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'Adventure' ('Priklyuchenie'): Karlovy Vary Review

Adventure Film still - H 2014
Courtesy of Karlovy Vary Film Festival

The Bottom Line

A low-stakes drama that demands a lot of work from the viewer.

Venue

Karlovy Vary Film Festival (Competition)

Cast

Azamat Nigmanov, Aynur Niyazova

Director

Nariman Turebayev

The third film of Kazakh director Nariman Turebayev ("Sunny Days") is a contemporary, Almaty-set adaptation of Dostoyevsky's "White Nights."

An Almaty security guard becomes obsessed with a beautiful woman he spies across the road from his workplace every night in Adventure (Priklyuchenie), which, unlike what the title might suggest, is a slender and hushed adaptation of Dostoyevsky’s oft-filmed short story "White Nights." This third feature from Kazakh director Nariman Turebayev should appeal to fans of deliberately paced — read: slow-moving — foreign films, with a good festival run likely, but chances of a theatrical release beyond Russophone countries are about as minimal as the film’s use of dialogue.

Marat (Azamat Nigmanov, The Convoy) is a night watchman at a nondescript office building in the former Kazakh capital. Indeed, so little happens during his long hours in the empty building that the solitary employee often has a nap or two — and the slippery structure devised by the writer-director and his editor, Aybol Kasymzhanov, leaves it unclear whether Marat's encounters with Mariyam (newcomer Aynur Niyazova), whom he first spots across the street from the office, are happening in reality or in his dreams.

Like the short story (whose earlier cinematic incarnations include works directed by the likes of Visconti, Bresson, James Gray and Ivan “high priest of Stalinist cinema” Pyryev), Turebayev’s film takes place over four consecutive nights. Mariyam shows up at the same place every night, waiting for her lover who has left her and who promised he’d return a year later.

However, when Marat works up the courage to finally talk to Mariyam, it turns out that she’s already been waiting for a little longer than a year. This feeds Marat’s hope that the unseen lover will never return, so he could potentially make a move on her himself, and also helps Mariyam slowly ease into a tentative acquaintance with the guard, though she does warn him early on that she’s “a dangerous woman.”

As played by Nigmanov, Marat is someone with such a dull routine, and no friends or acquaintances (presumably not helped by his ungodly working hours), that his face has frozen into a rigid mask that barely betrays any kind of emotion, positive or negative. Consequently, only his words — few, very few — and his actions offer potential clues about what he might be thinking.

When Marat lets Mariyam lead him away from his professional duties several times to accompany her, it doesn’t feel so much like he’s being lured away by this enchanting woman specifically,  but rather that he’s finally breaking the monotony of his own pitiful existence. There’s a sense that he would probably be unable to do so on his own, but that he can now comfortably blame any fallout from this choice on his new female acquaintance should something go wrong. (It will come as no surprise for viewers familiar with Dostoyevsky’s work that something invariably will.)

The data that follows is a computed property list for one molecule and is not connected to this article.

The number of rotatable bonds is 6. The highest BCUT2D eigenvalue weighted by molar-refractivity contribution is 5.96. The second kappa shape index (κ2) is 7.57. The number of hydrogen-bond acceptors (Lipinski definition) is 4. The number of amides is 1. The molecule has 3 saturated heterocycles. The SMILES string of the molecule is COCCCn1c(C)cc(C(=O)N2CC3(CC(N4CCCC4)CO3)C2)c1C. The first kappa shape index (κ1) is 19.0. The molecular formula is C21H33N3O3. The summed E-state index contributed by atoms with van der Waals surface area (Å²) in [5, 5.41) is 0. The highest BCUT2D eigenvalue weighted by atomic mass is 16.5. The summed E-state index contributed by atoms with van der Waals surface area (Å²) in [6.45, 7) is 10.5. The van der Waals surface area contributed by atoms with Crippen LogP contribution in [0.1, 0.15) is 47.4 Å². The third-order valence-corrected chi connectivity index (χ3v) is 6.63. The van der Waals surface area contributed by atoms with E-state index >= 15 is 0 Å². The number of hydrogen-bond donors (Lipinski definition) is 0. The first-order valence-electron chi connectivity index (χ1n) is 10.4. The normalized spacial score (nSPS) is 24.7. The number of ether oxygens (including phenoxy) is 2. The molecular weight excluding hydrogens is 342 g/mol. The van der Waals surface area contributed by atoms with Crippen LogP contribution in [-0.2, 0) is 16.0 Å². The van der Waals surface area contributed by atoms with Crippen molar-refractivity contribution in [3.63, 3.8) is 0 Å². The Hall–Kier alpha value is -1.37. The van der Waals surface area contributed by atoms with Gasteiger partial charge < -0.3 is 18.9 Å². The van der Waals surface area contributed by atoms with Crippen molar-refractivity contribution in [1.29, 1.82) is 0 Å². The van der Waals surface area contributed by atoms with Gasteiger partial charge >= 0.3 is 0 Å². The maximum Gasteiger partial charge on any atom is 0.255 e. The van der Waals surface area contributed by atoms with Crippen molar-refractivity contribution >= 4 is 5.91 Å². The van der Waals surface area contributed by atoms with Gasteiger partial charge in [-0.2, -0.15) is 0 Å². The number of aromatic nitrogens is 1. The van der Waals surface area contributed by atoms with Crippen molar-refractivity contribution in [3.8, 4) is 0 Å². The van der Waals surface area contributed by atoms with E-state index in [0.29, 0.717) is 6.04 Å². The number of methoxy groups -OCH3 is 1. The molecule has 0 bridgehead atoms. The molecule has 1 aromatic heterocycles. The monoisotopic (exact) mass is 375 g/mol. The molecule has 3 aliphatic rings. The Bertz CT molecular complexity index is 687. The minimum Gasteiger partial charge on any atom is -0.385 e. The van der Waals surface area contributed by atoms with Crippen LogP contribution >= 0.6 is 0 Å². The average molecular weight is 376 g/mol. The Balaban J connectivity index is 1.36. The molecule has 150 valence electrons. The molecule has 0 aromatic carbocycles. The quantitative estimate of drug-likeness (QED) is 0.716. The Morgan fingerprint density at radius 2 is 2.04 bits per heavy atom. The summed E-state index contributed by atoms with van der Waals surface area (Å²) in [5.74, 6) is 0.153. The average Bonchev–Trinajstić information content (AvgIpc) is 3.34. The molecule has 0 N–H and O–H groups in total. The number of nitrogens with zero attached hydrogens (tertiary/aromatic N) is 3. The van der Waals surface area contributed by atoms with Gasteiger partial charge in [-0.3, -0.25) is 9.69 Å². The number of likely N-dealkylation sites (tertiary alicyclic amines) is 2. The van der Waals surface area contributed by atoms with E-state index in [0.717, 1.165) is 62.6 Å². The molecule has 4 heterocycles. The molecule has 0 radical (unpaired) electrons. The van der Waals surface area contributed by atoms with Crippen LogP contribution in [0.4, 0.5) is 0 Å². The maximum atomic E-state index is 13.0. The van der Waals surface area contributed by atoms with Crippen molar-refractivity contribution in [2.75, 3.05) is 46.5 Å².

By replacing the novel’s explicit first-person narration with a series of well-observed but quite detached scenes that audiences will have to decrypt for themselves, Turebayev has made a daring move that makes the film both potentially more interesting but also less easily readable, since the story’s emotional undercurrents might initially seem quite opaque. This shouldn’t necessarily turn off seasoned art house viewers, though there is a sense, as the film draws to a close, that the film’s protagonist remains somewhat removed from both the viewer and his own life.

Technically, this a modest but precise production, with the classical score by Irena Scalerika neatly contrasting with local dance music played in places the unlikely duo visit during some of the film’s best scenes, when, perhaps a tad ironically, they open up not to each other but to random strangers.
 

Production companies: Kazakhfilm, Arizona

Cast: Azamat Nigmanov, Aynur Niyazova

Writer-director: Nariman Turebayev, screenplay based on the short story "White Nights" by Fyodor Dostoyevsky

Producers: Anna Kachko, Guillaume de Seille

Executive producer: Yerzhan Akhmetzhanov

Director of photography: Kazbek Amerzhanov

Production designer: Munir Akhmetzhanov

Editor: Aybol Kasymzhanov

Composer: Irena Scalerika

Sales: Pascale Ramonda

No rating, 81 minutes